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Bass Bench: The Hybrid Fretted/Fretless Electric Bass

Can bassists have two worlds at their fingertips?

An eye-catching double-neck. Photo courtesy of

Granted, the fretted bass is usually the weapon of choice for most low-enders. Yet when you look at how far clever people will go to have a fretless bass at hand, you can appreciate how much bassists love its sound. Let’s look at several designs that simultaneously put both worlds at your fingertips.

Divide and conquer. The most obvious solution is the double-neck. Comprising a pair of independent instruments, a double-neck is huge and heavy—nothing you’d like to shoulder on a long gig. Add a road case for traveling, and now it feels as if you’re hauling a second speaker cabinet. That’s why to save weight and reduce a double-neck’s overall size, some luthiers will use headless construction.

The big advantage of a double-neck is that each half can be tweaked for a specific purpose. By using different electronics, pickups, hardware, and neck woods, a builder can fine-tune each instrument for its dedicated task. Photo 1 shows a visually stunning Conklin 7-string double-neck that embodies this concept.

Compare these split fretboards. Photo courtesy

The hybrids. Over the years we’ve also seen single-neck instruments designed to produce both sounds. These hybrids sport fretted and fretless areas on a single neck, and there are different ways to accomplish this. One approach is to have seven, 12, or 15 frets, followed by a fretless region beyond that. For example, the first octave on an early-’80s Ibanez Musician AJ-10 Alphonso Johnson signature 4-string was fretted; above the 12th fret, the neck was fretless.

Alternatively, you can divide the ’board along the strings: Ibanez recently debuted a 5-string bass with frets under the lowest three strings, while the area under the two high strings is fretless.

The basses in Photo 2 illustrate both half-and-half concepts. But look closely at the blue 8-string—it’s basically a double-neck 4-string layout on a single neck.

If you’re after that classic fretless tone, how the string hits the fingerboard is critical.

Each single-neck solution has its advantages, depending on how well it’s executed and your playing technique. One thing they have in common is that slap-style is affected (at least more than any other technique) because, depending on the design, you can’t always slap the low or pop the high strings against a metal fret. Fretless slapping works, but definitely sounds different.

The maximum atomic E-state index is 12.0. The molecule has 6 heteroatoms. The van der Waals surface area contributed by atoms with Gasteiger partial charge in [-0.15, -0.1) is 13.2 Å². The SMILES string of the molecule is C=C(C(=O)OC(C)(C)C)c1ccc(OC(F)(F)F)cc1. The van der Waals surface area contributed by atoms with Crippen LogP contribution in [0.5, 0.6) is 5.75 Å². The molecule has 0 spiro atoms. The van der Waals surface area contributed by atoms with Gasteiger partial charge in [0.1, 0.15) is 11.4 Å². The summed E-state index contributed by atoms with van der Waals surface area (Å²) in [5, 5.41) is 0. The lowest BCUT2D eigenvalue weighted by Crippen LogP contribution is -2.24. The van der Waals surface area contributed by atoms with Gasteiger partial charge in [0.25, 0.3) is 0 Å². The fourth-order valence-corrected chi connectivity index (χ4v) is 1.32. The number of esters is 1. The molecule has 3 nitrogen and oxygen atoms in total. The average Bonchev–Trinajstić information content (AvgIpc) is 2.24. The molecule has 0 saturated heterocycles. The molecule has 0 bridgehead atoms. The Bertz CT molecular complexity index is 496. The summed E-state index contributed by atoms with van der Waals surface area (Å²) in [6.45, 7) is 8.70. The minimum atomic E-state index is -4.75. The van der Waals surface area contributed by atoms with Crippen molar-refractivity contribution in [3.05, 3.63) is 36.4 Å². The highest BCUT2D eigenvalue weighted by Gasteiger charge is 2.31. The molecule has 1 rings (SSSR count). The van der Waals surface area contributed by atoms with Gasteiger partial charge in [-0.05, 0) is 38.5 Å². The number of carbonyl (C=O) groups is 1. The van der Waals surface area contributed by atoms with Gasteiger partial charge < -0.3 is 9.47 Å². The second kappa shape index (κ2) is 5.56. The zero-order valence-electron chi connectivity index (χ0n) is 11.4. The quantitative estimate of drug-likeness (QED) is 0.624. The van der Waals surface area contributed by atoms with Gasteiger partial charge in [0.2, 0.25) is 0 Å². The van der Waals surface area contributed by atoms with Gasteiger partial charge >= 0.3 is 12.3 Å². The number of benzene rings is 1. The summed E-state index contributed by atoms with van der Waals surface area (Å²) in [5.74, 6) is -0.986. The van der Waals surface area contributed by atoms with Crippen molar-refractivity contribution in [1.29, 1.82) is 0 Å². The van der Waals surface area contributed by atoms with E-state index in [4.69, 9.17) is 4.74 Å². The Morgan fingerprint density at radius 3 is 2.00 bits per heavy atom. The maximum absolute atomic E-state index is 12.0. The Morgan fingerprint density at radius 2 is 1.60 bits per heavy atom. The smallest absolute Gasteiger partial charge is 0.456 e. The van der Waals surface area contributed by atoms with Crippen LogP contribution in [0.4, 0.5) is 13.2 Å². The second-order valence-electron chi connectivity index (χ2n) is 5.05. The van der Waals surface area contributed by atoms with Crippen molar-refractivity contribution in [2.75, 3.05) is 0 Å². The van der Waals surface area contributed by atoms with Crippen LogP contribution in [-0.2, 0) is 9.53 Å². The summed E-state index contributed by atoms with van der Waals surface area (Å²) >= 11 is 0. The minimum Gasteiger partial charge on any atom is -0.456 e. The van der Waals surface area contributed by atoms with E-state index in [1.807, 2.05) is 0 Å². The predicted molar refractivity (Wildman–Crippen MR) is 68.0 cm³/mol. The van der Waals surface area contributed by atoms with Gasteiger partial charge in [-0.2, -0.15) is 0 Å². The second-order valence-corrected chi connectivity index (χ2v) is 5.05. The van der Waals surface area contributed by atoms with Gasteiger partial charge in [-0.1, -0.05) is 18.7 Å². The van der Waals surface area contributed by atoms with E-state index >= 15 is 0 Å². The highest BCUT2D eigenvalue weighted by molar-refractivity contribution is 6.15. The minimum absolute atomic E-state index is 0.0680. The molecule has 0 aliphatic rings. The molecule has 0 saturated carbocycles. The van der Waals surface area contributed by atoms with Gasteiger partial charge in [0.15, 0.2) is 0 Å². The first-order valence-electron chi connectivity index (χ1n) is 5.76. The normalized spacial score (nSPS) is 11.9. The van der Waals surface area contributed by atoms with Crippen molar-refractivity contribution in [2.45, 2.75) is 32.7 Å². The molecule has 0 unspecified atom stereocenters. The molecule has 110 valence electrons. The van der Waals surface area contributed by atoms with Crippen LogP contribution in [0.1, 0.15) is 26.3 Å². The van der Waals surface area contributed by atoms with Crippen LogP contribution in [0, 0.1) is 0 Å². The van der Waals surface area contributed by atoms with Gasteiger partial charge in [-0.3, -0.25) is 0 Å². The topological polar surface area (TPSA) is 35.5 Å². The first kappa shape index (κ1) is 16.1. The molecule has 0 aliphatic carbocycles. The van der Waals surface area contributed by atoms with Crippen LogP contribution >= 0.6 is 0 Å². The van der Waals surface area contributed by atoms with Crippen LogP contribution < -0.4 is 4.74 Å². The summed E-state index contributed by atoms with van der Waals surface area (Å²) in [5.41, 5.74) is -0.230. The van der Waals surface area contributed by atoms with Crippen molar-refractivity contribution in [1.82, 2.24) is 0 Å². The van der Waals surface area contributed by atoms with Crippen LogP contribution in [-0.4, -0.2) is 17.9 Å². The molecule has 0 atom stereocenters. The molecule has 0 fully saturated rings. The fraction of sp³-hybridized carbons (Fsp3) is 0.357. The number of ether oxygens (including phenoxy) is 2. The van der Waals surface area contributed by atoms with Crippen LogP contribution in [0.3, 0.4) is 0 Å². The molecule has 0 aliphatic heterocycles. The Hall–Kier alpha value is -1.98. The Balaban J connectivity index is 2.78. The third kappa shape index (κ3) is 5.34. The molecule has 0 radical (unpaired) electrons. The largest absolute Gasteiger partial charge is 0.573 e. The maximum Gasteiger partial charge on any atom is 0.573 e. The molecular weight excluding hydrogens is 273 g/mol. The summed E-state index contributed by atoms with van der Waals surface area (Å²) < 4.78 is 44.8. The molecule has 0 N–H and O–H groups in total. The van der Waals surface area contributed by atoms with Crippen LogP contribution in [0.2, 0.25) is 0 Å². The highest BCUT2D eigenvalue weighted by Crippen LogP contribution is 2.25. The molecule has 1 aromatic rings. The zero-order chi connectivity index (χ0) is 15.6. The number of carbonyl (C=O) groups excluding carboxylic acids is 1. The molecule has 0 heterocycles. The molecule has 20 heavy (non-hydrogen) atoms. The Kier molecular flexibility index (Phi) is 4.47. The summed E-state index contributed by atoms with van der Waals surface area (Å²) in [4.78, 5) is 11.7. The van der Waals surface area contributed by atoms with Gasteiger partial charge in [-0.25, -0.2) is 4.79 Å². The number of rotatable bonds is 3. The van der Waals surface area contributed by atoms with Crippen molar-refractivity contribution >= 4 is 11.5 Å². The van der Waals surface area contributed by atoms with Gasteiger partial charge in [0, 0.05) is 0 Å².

Consider this: When the area under an entire string is fretless, this usually allows for lower action. If you’re after that classic fretless tone, how the string hits the fingerboard is critical. When you have a mixed fretted/fretless area for each of the strings, the fretless zone needs to have higher action to compensate for fret height. Ultimately, you have to live with a compromised setup—either more buzz in the fretted area or a less intense fretless tone.

A lever rotates the frets to switch between a fretted and fretless playing surface. Photo courtesy

The convertible solution. Ah, but there is a very technical, elaborate, and sophisticated solution for a single-neck hybrid: rotating frets! The profile of these frets is semicircular and their center rotates at the level of the fretboard. When the round side is up, you have a fretted surface; flip them over and the opposite side creates a flat fingerboard. All this with the single switch of a lever. Photo 3 shows both conditions, as well as the lever responsible for rotating the frets. Because you wouldn’t want to level the frets too often, if at all, they’re made of super-durable stainless steel.

Though the switching mechanism is complicated, it has been extensively tested and performs with consistent reliability, according to the manufacturer. You can find several demos of this technology by searching YouTube for “convertible bass (fretted/fretless).” In fretless mode, you might expect to hear a tonal difference when sliding over the two different materials, but that’s obviously not the case. It’s a very impressive system. There is just one thing that would make it perfect: a second lever at the bridge to compensate for fret height and provide an optimal setup in each mode.